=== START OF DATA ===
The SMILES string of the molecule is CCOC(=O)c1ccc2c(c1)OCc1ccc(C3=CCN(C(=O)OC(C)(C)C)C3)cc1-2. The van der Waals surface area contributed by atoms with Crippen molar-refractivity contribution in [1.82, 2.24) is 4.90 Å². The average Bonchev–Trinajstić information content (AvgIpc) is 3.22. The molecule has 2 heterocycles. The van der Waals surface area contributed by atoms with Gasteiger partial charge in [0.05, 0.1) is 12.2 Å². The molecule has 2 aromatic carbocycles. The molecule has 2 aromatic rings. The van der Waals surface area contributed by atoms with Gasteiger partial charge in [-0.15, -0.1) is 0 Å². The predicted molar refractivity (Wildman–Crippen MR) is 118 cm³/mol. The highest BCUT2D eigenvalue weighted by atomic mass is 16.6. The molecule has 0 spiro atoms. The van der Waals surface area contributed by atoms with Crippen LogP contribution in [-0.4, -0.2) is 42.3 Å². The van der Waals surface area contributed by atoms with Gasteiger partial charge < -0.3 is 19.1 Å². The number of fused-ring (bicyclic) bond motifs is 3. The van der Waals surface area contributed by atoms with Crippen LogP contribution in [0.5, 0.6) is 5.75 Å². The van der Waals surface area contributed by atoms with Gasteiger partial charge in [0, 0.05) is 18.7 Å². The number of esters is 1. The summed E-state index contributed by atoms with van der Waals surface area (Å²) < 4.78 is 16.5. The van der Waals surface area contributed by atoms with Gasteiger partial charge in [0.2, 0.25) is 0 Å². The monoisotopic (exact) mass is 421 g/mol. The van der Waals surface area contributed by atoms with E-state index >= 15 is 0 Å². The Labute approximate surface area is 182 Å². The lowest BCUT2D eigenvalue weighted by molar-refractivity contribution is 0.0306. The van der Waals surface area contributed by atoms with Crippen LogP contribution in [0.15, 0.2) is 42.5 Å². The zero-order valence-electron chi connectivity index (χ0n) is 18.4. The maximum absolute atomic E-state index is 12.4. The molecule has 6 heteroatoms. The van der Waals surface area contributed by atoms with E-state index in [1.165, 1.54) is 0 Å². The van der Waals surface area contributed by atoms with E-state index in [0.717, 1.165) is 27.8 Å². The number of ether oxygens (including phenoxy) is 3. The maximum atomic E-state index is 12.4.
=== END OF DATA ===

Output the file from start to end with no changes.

The SMILES string of the molecule is CCOC(=O)c1ccc2c(c1)OCc1ccc(C3=CCN(C(=O)OC(C)(C)C)C3)cc1-2. The van der Waals surface area contributed by atoms with Crippen molar-refractivity contribution in [1.82, 2.24) is 4.90 Å². The average Bonchev–Trinajstić information content (AvgIpc) is 3.22. The molecule has 2 heterocycles. The van der Waals surface area contributed by atoms with Gasteiger partial charge in [0.05, 0.1) is 12.2 Å². The molecule has 2 aromatic carbocycles. The molecule has 2 aromatic rings. The van der Waals surface area contributed by atoms with Gasteiger partial charge in [-0.15, -0.1) is 0 Å². The predicted molar refractivity (Wildman–Crippen MR) is 118 cm³/mol. The highest BCUT2D eigenvalue weighted by atomic mass is 16.6. The molecule has 0 spiro atoms. The van der Waals surface area contributed by atoms with Crippen LogP contribution in [-0.4, -0.2) is 42.3 Å². The van der Waals surface area contributed by atoms with Gasteiger partial charge < -0.3 is 19.1 Å². The number of fused-ring (bicyclic) bond motifs is 3. The van der Waals surface area contributed by atoms with Crippen LogP contribution in [0.5, 0.6) is 5.75 Å². The van der Waals surface area contributed by atoms with Gasteiger partial charge in [0, 0.05) is 18.7 Å². The number of esters is 1. The summed E-state index contributed by atoms with van der Waals surface area (Å²) < 4.78 is 16.5. The van der Waals surface area contributed by atoms with Gasteiger partial charge in [0.2, 0.25) is 0 Å². The monoisotopic (exact) mass is 421 g/mol. The van der Waals surface area contributed by atoms with E-state index >= 15 is 0 Å². The Labute approximate surface area is 182 Å². The lowest BCUT2D eigenvalue weighted by molar-refractivity contribution is 0.0306. The van der Waals surface area contributed by atoms with Crippen LogP contribution in [0.15, 0.2) is 42.5 Å². The zero-order valence-electron chi connectivity index (χ0n) is 18.4. The maximum absolute atomic E-state index is 12.4. The molecule has 6 heteroatoms. The van der Waals surface area contributed by atoms with E-state index in [1.165, 1.54) is 0 Å². The van der Waals surface area contributed by atoms with E-state index in [0.717, 1.165) is 27.8 Å². The number of ether oxygens (including phenoxy) is 3. The maximum atomic E-state index is 12.4.